Although baseball is typically considered a non-contact sport, there have been sporadic incidents of concussion or other head injuries reported in baseball players. This is why parents, athletes, and coaches must remember that concussions can be a problem even in sports where they occur less frequently.
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Baseball and Concussion Safety
“Because of foul tips, catchers, and actually umpires, are the most at risk for concussions on the baseball diamond,” says Micky Collins, PhD, clinical and executive director at the UPMC Sports Medicine Concussion Program. “In our clinic, approximately 60 percent of our baseball concussion patients are catchers.”
Concussions may also occur in baseball when athletes:
- Collide with teammates or opponent
- Run into fences, walls, or backstops
- Are hit by a ball or bat
“It’s those typical dings that might not seem like significant hits that can be problematic,” says Dr. Collins. “Catchers often report subtle dizziness or fogginess. They may experience a dip in batting performance because they’re having trouble seeing the ball. These can all be concussion symptoms.”
Other signs to look for in a potentially concussed athlete include:
- Severe headache
- Blurred vision
- Sensitivity to light or noise
- Nausea or vomiting
- Changes in mood
If a coach or parent suspects an athlete has suffered a concussion, remove him from play immediately. Only a medical professional trained in concussion can clear the athlete for return.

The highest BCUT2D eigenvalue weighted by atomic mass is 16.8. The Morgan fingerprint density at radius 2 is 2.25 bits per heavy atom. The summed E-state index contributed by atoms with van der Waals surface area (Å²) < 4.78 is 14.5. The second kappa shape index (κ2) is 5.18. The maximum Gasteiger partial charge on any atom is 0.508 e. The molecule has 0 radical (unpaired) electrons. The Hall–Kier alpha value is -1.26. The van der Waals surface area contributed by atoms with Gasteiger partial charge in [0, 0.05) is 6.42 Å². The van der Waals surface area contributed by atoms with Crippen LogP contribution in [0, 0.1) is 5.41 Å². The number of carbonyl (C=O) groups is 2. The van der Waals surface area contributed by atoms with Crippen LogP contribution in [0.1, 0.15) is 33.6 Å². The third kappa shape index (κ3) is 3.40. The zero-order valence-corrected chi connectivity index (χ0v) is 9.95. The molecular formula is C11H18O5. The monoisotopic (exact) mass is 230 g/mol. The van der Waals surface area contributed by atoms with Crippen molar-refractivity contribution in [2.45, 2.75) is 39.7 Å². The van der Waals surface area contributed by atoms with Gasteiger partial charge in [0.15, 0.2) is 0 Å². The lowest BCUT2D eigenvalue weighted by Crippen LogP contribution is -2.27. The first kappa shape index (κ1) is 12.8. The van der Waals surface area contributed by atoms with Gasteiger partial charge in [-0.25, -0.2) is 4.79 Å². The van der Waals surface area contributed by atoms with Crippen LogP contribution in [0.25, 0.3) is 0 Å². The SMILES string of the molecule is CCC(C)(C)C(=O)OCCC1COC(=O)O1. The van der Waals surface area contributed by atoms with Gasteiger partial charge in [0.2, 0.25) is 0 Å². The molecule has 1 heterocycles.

During this baseball season, athletes can reduce their risk for concussion by following these tips:
- Avoid collisions at home plate
- Wear properly fitted equipment like a catcher’s mask and batting helmet
- Stay alert while on the bases
- Practice protecting yourself from line drives, especially pitchers
“Once an injury occurs the brain is in an extremely vulnerable state and more susceptible to additional injury,” says Dr. Collins. “If you suspect a concussion, it’s best to sit it out and seek help from your coach or athletic trainer.”
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About Sports Medicine
Sports and physical activity bring with them a potential for injury. If you are looking to prevent, treat, or rehabilitate a sports injury – or improve athletic performance – UPMC Sports Medicine and the UPMC Sports Medicine Concussion Program can help. We serve athletes and active people of all ages and experience levels. Our experts partner with the Pittsburgh Steelers, Pittsburgh Penguins, Pitt Panthers, and about 100 other high school, college, and regional teams and events throughout Pennsylvania – working daily to build better athletes.